desconhecido 01-21-15 10:25 PM


Originally Posted by noglider (Post 17489451)
Yeah I just read the Wikipedia page on bridge diodes (Diode bridge - Wikipedia, the free encyclopedia) and I see I'm in over my head. Ask the electronics expert in the electronics sub forum.

This is really pretty easy stuff and you can figure it out if you want to. There's nothing wrong with not wanting to, though. We all have the ability to do a whole lot of things that we don't have the time, motivation, or inclination to do. Life's too short, other interests occupy our time.

Anyway, the D part of LED is "diode" and diodes only work with electricity in one direction. Sort of like a switch in that a diode will pass current in one direction and block it in the other. AC, alternating current, is what the dyno hubs produce -- it goes in both directions. For normal light bulbs, that's fine. For a diode light bulb, however, you lose light half the time because the diode function of the LED blocks the current flow. That's the flicker.

So, a full wave bridge rectifier with smoothing capacitor, as described in Arex's diagram, will double the total light output by making the current appear to the LED in one direction. The smoothing capacitor will make the current flow almost constant, though the most noticeable feature will be the "rectification," that is, the conversion of AC to pulsating DC.

Almost five years ago in these forums this question came up and somebody made a reference to this site:Bicycle Electronics, Power LEDs, Dynamos and Batteries, Driver Circuits

I don't know whether the site owner is a participant here or not, but there's lots of good stuff there including: this background stuff
and this:
Dynamo LED Light Systems for Bicycles (electronic circuits) which shows a basic bridge circuit with proper part numbers and everything.

desconhecido 01-21-15 10:50 PM


Originally Posted by Velocivixen (Post 17489690)
I have no idea what you are all talking about, therefore I am impressed. So would my dynohub power new, modern lights? Like if I removed the current ones & put some Busch & Muller Dynamo lights on? Could I just hook them up and off I go?


Probably. The SA dynohubs only produced about half the power of other generator light systems and, therefore, required special bulbs, so I understand. LEDs produce more light with less power than regular old incandescent light bulbs and should give better results than you get with the original. So, if your hub is working properly and has a good output, I would expect that it would power an LED system just fine. But, that depends on at least one assumption and I don't know if it is justified. I don't know the electrical characteristics of the B&M light system -- what other electronics, if any, they have inside hidden from view to accommodate different generators, guard against over voltage, etc.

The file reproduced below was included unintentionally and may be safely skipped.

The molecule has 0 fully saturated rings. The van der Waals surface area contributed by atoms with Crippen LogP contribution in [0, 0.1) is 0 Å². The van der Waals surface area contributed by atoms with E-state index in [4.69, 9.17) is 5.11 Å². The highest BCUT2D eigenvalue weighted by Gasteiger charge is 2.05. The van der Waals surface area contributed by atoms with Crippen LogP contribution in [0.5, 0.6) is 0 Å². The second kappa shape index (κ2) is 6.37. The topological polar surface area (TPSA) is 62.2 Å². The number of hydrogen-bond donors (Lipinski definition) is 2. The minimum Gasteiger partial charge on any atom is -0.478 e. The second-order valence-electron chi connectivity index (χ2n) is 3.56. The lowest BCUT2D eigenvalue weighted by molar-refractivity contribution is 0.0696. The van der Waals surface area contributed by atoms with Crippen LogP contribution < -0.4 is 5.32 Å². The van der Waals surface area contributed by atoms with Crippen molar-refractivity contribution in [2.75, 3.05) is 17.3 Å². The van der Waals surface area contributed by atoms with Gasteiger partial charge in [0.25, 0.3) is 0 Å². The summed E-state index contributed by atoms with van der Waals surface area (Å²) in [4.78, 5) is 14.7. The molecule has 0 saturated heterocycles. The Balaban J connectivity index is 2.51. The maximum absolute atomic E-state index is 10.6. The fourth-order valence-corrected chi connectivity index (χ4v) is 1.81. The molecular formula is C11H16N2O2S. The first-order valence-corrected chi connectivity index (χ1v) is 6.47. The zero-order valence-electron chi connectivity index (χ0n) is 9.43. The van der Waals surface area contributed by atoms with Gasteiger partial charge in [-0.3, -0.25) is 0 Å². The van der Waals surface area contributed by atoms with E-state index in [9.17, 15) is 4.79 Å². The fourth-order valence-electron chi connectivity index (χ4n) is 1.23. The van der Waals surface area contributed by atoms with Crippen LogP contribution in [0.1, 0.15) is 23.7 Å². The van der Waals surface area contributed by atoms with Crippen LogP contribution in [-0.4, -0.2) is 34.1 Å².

In the garage we have a wheel from a Raleigh Sprite which has a dynohub. Tomorrow, I'll get it down from the rafters and see if I can get it to produce light with the B&M headlight that we recently got for the 79 Sports. When we got the Sprite a bunch of years ago I checked that the dynohub was producing voltage, but didn't test to see what sort of power output it produced. I didn't want to spend a lot of time or money messing with it because there is not a real great need around here for a steel-rimmed and heavy 27" wheel with a dynohub -- nobody around here rides a bike with 27" wheels after dark. Also, didn't want to build the hub into a new wheel without verifying it's serviceability. In the end, buying a Shimano hub seemed the way to go as far as getting dyno-lighting on the Sports, which does get ridden after dark.

But, I've always been curious about the dynohub, so we shall see what we shall see.

desconhecido 01-21-15 11:01 PM


Originally Posted by Salubrious (Post 17489613)
The above circuit will cause the LED to light up with a more constant light. It does not make a lot of light at any rate, but its better than nothing! Since the pulsing in the LED off state is normally not used, the result of using this circuit will be that the load will be a bit higher, so it will be harder to pedal. But not by much, I suspect.

With a rectifier, the total light energy output will double, but it is true that that light energy has to come from somewhere and there's only one place for it to come. The first rule of everything: there is no such thing as a free lunch. If you were using a 3 watt dyno at full power, you would go from 1.5 watts to 3. I don't know how easy that would be to notice. Maybe I'll find out tomorrow.